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Dikgosi remember Sir Seretse Khama

27 Jun 2023

To some, a president is a feared man who even his shoe size is a closely guarded secret; a man that even a fly would dare not perch on his jacket.

However, this stereotype does not fit Botswana’s founding president, Sir Seretse Khama.

Revered because he was born a heir of the Khama dynasty, songs were written about him and poets spoke of his greatness, but he never lost his characteristic common man’s touch. BOPA had a chat with dikgosi from different villages, about how they remember Sir Seretse.

Kgosi Sechele Kgari III of Mokwena Ward in Serowe, describes him as a visionary, open, reasonable and down to earth servant-leader. Kgosi Kgari should know better because his father the late Bakwena Kgari was not only Sir Seretse’s close friend, but served in his cabinet as well.

He remembers that the two were inseparable and President Khama often visited their house, to spend time with his friend and family.

“Death robbed the nation of a great leader who still had a lot to offer.  When President Khama spoke, he commanded respect without demanding it. You could tell that you were in the presence of a statesman,” Kgosi Kgari says.

Apart from taking politics home, the two whiled away time playing football. “President Khama played forward and was affectionately known as Starky,” says Kgosi Kgari.

In Maun, Kgosi Charles Letsholathebe remembers one political rally President Khama addressed in the village, next to Thamalakane River, where he shared his vision for the party he cofounded and led, Botswana Democratic Party (BDP).

“He was a self-made politician, a rare breed of an African leader who loved his people dearly and yearned to see them live dignified lives. He will forever be remembered by many, especially those who had the opportunity to interact with him,” says Kgosi Letsholathebe.

He also remembers how President Khama treasured consultation between government and the country’s different communities and never tired of reaching out to Batswana wherever they were, to engage with them.

He says the nation building project was important because before independence tribal identity was strong, and Sir Seretse and his colleagues found a creative way to accommodate traditional leadership within a new democratic dispensation. Kgosi Kgomokgwana credits President Khama for moulding the nation of Botswana into what it is today – united, peaceful and democratic.

“President Seretse was unmatched and in a league of his own,” he says. A former member of President Khams’s ceremonial guards, Kgosi Moitshepi Molelwa of Gumare speaks highly of the founding president’s kindness.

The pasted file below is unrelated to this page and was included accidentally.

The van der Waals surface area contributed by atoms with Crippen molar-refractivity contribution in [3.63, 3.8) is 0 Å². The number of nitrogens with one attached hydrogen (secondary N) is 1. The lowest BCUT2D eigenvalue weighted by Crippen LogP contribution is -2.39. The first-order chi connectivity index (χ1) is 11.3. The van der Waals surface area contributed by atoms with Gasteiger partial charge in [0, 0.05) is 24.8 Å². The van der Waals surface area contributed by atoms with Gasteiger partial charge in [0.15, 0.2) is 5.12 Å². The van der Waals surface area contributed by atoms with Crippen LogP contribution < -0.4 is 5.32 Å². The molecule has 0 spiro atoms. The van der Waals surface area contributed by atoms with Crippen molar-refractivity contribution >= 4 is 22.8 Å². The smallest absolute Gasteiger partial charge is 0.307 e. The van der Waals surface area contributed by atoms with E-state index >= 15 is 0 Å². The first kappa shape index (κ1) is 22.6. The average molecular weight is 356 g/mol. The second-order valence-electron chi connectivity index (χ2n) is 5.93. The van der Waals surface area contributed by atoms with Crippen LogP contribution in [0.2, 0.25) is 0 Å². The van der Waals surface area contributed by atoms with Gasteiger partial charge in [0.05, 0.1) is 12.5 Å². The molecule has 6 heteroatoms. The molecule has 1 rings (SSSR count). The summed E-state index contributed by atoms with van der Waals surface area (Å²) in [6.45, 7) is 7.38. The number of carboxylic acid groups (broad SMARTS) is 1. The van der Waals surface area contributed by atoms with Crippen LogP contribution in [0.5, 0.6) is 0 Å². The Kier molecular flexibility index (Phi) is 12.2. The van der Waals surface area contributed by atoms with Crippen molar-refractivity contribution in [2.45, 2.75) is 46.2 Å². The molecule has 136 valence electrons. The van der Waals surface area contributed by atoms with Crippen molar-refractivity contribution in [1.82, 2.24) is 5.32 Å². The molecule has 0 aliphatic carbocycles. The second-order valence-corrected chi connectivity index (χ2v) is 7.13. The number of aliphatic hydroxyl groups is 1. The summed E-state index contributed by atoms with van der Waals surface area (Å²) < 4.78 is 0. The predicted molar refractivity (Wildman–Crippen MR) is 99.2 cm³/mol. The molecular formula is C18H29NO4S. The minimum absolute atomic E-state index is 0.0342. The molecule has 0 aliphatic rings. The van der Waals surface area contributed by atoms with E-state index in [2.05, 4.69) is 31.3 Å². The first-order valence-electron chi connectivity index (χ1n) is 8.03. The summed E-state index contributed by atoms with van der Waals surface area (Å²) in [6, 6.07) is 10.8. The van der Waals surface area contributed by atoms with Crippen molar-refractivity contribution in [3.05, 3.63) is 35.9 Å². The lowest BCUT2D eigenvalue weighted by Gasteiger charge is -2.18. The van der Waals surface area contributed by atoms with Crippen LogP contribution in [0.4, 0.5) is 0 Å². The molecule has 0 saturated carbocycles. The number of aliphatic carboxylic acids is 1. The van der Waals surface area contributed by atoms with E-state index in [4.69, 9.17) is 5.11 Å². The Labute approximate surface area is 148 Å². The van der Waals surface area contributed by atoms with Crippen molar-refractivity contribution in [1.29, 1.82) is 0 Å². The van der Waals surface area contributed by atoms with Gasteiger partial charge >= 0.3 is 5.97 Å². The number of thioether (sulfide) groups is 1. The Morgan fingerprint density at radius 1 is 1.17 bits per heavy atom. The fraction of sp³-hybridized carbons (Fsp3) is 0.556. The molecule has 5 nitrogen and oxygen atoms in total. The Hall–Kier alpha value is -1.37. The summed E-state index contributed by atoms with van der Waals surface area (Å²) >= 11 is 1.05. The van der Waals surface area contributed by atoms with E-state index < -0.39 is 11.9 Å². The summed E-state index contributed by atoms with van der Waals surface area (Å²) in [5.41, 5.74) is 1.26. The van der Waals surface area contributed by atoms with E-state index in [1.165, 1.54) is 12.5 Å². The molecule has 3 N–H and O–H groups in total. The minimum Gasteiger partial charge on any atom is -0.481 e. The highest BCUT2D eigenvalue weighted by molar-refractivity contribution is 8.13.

His first encounter with Sir Seretse was before independence, when he was a learner in Shakawe.

When the time came to look for a job, he joined the post-independence Botswana Police Service, and that was how he later became part of the presidential escort team, a task they did mainly on horseback. 

“Even after his passing, I was part of the team that ceremonially guarded his coffin when people came to pay their last respects inside Parliament,” says Kgosi Molelwa.

Kgosi Mothubakgang Madibela of Madimabe Ward in Chadibe will forever respect for his firm stand against tribalism, and how he managed to unite Batswana to view themselves as one.

He recalls that each time President Khama visited Borotsi, a nearby village he liked to holiday in, he sent a message to the people in Chadibe that he was around so that they could visit him. The last time Kgosi Shathani Kgakanyane of Sebina saw Sir Seretse was around 1972 or 1973 when she worked in Gaborone.

At the time, she says her grandfather, the late Kgosi Majaga Kgakanyane Sebina was the kgosi and back then, the village was called BB1 and was the main kgotla of Bakalanga where official gatherings took place. She remembers that Bangwato who moved from Serowe were allocated land where the current new post office plot is in Sebina.

During that time, there were petrol tanks that were used by Bangwato when they were settling in the village and also by president Khama during his visits. The tanks she says are still there, by the main kgotla.

She says Bangwato also built grain storage (disigo) and even though they are no longer being used, they are a significant heritage of the village.

For Kgosi David Toto II of Tsabong, when Botswana gained independence in 1966 he was 10 years. He remembers joyful celebrations that went on for a week. “There were festivities with ample food all over,” says Kgosi Toto.

Soon after independence he says they were taught the national anthem at school. He also remembers the time President Khama came to Tsabong in an airplane from Namibia. Seeing an aeroplane at close range was an unusual sight, and the curious villagers thronged around it.

Kgosi Barutshi Kegapetswe of Letlhakane, who has been serving since 1979 and knew President Khama well, describes him as a good orator who had a good command of language.The first meeting at which Sir Seretse addressed people of Letlhakane and surrounding areas, Kgosi Kegapetswe says was somewhere in the outskirts popularly known as Sediba sa ga Kadimo, between Orapa and Letlhakane where he talked about impending developments such as the diamond mine that would soon start operations in Orapa. 

“The meeting attracted a large number of people though the venue was far. The man was just loved by people,” says Kgosi Kegapetswe.  ENDS


Source : BOPA

Author : BOPA

Location : BOPA


Date : 27 Jun 2023